In spite of the drawbacks, most restorers and collectors, even those who enjoy spinning their wheels once in while, insist on authentic tires. And rightly so. “The stronger the restoration, the stronger the restoration market will be,” said Coker Tire president, Corky Coker, a car restorer and noted collector.
Nevertheless, authentic tires no longer have to be a handling handicap. Reproduction tires might look identical to the tires that came originally on your Mustang or Charger, but besides their bias-ply construction, they have very little in common.
The Goodyear Polyglas tires, or Firestone Wide Ovals that you’d buy today are made the same way, in the same molds, but of modern compounds. Unlike the originals, they must exceed DOT standards.
“The customer today benefits from many areas of modern technology,” says Kelsey. “The tire has to be tested to go way beyond what the original tire had to.”
But how do you know which one belongs on your car?
“I get guys in here with pictures of their car in front of the factory and they say, ‘I want this tire.’ The problem is, there’s just as likely another picture of that same kind of car in front of that same factory, taken the next day, with a different set of tires,” says Lucas.
This poses a difficult problem for the restorer. While some manufacturers’ specifications denote exactly what brand of tire the car came equipped with, (for instance, the Skylark GS, Javelin and Chevelle specified Firestone Wide Ovals at various times, and the Mustang specified Goodyear Polyglas) a great majority did not. Even for those that specified exactly, there is no assurance that those same cars did not occasionally roll out of the showroom wearing another brand of tires.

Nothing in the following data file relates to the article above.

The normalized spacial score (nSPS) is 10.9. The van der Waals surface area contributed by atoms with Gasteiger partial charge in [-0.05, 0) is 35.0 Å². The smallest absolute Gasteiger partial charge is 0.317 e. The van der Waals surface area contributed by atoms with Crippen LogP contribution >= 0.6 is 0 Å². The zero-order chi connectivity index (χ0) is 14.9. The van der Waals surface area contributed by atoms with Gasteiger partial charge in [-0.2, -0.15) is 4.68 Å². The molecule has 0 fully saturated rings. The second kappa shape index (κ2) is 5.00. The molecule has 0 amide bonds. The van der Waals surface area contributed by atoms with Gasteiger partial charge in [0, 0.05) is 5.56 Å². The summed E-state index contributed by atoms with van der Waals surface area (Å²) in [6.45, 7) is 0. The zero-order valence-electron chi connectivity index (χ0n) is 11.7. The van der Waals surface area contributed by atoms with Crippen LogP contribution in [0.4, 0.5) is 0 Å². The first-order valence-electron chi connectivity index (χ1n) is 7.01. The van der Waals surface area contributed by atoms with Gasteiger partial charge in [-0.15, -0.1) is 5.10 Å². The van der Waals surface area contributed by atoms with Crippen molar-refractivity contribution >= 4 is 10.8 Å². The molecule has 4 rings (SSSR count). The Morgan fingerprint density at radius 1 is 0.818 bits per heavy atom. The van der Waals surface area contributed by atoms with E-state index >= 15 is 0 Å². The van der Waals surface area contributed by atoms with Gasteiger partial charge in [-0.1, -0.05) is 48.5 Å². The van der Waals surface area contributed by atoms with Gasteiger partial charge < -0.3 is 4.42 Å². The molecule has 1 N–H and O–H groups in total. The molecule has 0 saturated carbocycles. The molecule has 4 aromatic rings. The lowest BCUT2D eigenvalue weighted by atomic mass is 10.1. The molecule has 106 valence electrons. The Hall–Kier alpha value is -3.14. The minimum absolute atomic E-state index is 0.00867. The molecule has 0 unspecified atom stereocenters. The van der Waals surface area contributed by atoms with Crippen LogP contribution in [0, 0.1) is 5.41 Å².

In 1966, the Firestone Wide Oval was introduced and nearly every hi-po musclecar built between ’67 and ’73 arrived in the showroom shoed in Wide Oval rubber. They were original equipment on the GTO, Skylark GS, Corvette, Chevelle, Camaro, Charger, Challenger, Roadrunner, Mustang, Torino, Javelina and AMX.
While it may be true that nearly every car of the era had Wide Ovals on their option list, how can the appearance of so many musclecars with Goodyear Polyglas tires be explained? The answer: Non-exclusive arrangements were made between tire makers and car manufacturers. Although Ford, GM and Chrysler might have tested and favored one tire over another, their availability was paramount. The bottom line for owners, however, was that for the first time performance tires.
As performance-enhancing as they were, the Goodyear Polyglas tires were noted more for their long tread life. Available as OE in January 1968, this tire had 2-plus-2 construction: a two-ply polyester sidewall and two fiberglass circumferential belts. It had a low-aspect ratio, and was Goodyear’s first.